symmetric plane was allowed and neither was the translation normal to with a steel ratio of 8.5% (Do/to = 50). This is consistent with the
the symmetric plane. For the top end of the column, all degrees of research finding reported by Yamamoto et al. [30], who found that size
freedom were fixed except the axial displacement. An axial displace- effect in circular CFST columns was less obvious than that in square
ment was applied to the top end of the column to simulate the axial CFST columns. According to Caner and Bažant [31], the size effect in
compression. The FE simulation was implemented using the ABAQUS CFST columns could be reduced or even eliminated if sufficient con-
static general approach. finement is provided to suppress softening of concrete in compression.
It should be noted that size effect associated with the brittle strain- This explains the smaller size effect in circular CFST columns since a
softening damage of concrete under compression has not been con- circular steel tube is more effective in confining concrete than the
sidered in the present FE model. Wang et al. [28] and Wu et al. [29] square counterpart. Because of the use of dual tubes to confine con-
recently studied the size effect on axial compressive behaviour of crete, it is expected that size effect in CFDT columns is less significant

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Y. Zheng, Z. Tao Thin-Walled Structures 134 (2019) 174–188

Fig. 3. Interaction between the outer concrete and inner CFST.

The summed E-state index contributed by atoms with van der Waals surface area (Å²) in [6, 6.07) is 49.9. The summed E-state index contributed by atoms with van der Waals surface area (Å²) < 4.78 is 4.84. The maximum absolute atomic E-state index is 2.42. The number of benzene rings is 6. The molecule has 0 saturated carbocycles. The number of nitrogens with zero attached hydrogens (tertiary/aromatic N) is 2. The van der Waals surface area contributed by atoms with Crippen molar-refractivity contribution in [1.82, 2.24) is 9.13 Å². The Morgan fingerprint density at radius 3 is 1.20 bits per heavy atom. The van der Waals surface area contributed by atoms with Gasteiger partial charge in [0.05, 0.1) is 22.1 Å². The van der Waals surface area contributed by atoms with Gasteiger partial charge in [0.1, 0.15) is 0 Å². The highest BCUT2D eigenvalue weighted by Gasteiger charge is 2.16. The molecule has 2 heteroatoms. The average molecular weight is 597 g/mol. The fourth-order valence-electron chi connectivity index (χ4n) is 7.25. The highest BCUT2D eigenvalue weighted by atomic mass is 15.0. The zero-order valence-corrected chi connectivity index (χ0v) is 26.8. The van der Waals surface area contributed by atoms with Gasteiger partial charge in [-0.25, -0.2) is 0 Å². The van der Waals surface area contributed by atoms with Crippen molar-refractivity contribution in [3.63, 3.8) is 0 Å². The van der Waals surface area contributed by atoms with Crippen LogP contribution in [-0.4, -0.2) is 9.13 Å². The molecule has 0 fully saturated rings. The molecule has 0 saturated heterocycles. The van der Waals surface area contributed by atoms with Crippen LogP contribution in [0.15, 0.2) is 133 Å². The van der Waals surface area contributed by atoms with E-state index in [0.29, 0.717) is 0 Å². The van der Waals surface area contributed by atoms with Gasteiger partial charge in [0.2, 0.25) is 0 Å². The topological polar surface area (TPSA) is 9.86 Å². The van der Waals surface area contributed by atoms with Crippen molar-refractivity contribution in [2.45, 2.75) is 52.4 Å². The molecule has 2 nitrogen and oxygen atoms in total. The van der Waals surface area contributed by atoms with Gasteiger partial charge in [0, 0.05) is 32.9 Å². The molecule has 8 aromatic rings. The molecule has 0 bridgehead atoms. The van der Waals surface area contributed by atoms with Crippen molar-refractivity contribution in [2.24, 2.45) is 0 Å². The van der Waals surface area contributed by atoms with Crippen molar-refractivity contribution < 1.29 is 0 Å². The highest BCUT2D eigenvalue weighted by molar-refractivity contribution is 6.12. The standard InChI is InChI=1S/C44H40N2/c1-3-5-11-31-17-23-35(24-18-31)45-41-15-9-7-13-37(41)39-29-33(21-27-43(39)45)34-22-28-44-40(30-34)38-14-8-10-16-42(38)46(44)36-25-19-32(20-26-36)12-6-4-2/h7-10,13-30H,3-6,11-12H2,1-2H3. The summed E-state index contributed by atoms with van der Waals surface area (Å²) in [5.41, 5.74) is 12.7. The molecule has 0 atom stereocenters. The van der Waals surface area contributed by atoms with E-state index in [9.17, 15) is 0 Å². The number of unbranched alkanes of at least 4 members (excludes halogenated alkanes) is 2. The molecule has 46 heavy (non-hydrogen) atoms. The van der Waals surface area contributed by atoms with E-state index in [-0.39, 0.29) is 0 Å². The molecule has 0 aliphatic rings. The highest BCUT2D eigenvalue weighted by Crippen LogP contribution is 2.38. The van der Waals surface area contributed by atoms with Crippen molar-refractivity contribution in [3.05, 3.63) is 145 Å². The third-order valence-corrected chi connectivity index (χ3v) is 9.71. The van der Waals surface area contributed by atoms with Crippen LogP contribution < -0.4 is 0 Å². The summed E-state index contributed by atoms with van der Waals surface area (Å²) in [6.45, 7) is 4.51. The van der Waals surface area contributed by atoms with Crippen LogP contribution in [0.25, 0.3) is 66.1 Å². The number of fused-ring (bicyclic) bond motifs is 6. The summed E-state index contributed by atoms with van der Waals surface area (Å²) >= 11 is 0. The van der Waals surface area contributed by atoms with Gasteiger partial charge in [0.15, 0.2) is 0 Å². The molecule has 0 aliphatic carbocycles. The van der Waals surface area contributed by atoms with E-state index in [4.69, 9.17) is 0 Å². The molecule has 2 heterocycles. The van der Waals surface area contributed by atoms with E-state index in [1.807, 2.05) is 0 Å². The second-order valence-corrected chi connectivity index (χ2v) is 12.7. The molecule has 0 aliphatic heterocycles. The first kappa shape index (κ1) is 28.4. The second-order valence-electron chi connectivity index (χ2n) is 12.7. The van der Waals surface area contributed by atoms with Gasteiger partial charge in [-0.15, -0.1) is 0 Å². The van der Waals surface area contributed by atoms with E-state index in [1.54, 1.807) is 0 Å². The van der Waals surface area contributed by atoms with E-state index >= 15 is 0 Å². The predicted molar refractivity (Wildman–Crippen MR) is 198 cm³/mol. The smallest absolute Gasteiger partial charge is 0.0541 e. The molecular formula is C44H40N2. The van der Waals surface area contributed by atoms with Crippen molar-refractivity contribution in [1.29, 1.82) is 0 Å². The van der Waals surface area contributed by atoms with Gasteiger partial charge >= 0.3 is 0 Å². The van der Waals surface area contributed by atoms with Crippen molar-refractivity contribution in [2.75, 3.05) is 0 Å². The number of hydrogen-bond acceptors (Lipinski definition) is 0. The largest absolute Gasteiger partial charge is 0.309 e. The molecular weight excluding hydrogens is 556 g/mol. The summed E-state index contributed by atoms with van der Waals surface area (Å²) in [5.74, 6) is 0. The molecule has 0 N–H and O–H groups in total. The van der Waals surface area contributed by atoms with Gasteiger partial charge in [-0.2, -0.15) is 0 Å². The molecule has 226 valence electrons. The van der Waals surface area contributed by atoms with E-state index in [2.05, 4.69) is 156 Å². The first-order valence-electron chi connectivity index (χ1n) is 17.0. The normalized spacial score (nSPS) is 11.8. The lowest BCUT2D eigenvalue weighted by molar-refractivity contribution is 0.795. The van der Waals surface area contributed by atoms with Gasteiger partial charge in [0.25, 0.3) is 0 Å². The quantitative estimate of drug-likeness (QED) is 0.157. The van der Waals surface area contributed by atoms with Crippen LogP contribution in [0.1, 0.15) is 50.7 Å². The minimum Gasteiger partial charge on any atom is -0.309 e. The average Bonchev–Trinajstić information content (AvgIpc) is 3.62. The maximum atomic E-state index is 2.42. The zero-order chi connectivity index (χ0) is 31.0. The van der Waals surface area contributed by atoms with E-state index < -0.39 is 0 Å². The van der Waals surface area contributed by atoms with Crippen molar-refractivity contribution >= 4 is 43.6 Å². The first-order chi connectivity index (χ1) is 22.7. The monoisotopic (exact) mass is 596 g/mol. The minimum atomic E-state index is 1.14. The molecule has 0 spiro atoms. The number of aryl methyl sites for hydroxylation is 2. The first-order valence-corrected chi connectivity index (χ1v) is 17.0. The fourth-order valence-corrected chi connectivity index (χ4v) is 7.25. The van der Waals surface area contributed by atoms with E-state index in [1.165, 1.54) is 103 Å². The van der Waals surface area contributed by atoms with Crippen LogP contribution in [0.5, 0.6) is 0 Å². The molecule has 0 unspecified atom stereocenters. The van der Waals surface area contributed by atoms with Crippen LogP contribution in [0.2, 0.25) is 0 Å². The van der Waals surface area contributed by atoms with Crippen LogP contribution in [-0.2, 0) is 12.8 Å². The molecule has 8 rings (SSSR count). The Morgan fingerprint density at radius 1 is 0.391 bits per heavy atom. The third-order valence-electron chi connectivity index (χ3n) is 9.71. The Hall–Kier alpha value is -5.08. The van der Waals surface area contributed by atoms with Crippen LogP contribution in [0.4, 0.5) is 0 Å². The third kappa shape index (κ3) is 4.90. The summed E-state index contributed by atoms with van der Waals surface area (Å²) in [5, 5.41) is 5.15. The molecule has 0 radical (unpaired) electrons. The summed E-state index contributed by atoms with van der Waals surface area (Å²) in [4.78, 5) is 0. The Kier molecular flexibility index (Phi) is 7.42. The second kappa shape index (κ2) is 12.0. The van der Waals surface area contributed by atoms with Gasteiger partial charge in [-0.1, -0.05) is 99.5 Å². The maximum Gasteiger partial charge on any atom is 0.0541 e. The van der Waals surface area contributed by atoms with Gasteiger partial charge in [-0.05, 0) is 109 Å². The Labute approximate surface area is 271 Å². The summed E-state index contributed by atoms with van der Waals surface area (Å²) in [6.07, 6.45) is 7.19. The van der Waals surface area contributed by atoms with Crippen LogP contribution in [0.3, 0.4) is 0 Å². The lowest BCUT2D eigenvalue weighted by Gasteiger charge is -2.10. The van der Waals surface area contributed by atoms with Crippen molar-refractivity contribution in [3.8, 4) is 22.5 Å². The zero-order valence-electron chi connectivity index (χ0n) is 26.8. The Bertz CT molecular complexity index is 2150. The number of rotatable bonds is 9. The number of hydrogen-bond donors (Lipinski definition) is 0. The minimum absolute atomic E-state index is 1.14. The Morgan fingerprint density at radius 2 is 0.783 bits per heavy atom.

than that in conventional CFST columns. This is confirmed by the test further compared with the measured ultimate strengths (Nue) in Fig. 6.
results reported by Wan and Zha [15], where size effect was negligible Following the definition proposed by Tao et al. [24], the ultimate
for the CFDT specimens with an overall diameter of 426 mm. However, strength is defined as the first peak load corresponding to an axial strain
size effect may still be available in CFDT columns with thin-walled less than 0.01 if the N − ε curve has a descending branch (such as the
tubes; further research should be conducted in this area. curve in Fig. 4b); otherwise the ultimate strength is defined as the load
at the strain of 0.01 (a typical example is shown in Fig. 4c). For circular
columns, the mean value (µ) and the standard deviation (SD) of NuFE/
2.2. Verification of the FE model
Nue are 0.954 and 0.068, respectively; whilst the corresponding values
of µ and SD are 0.995 and 0.058 for square columns, respectively. As
Wang et al. [16] have verified the FE model with their own test data
can also be seen in Fig. 6, the prediction errors are normally
of 12 square CFDT stub columns. In their test program, longitudinal
within ± 10% for the ultimate strength. The comparisons shown in
stiffeners were provided for the thin-walled outer square tubes with a
Figs. 4–6 indicate good prediction accuracy of the FE model.
Do/to ratio of 100. Excellent agreement has been achieved between the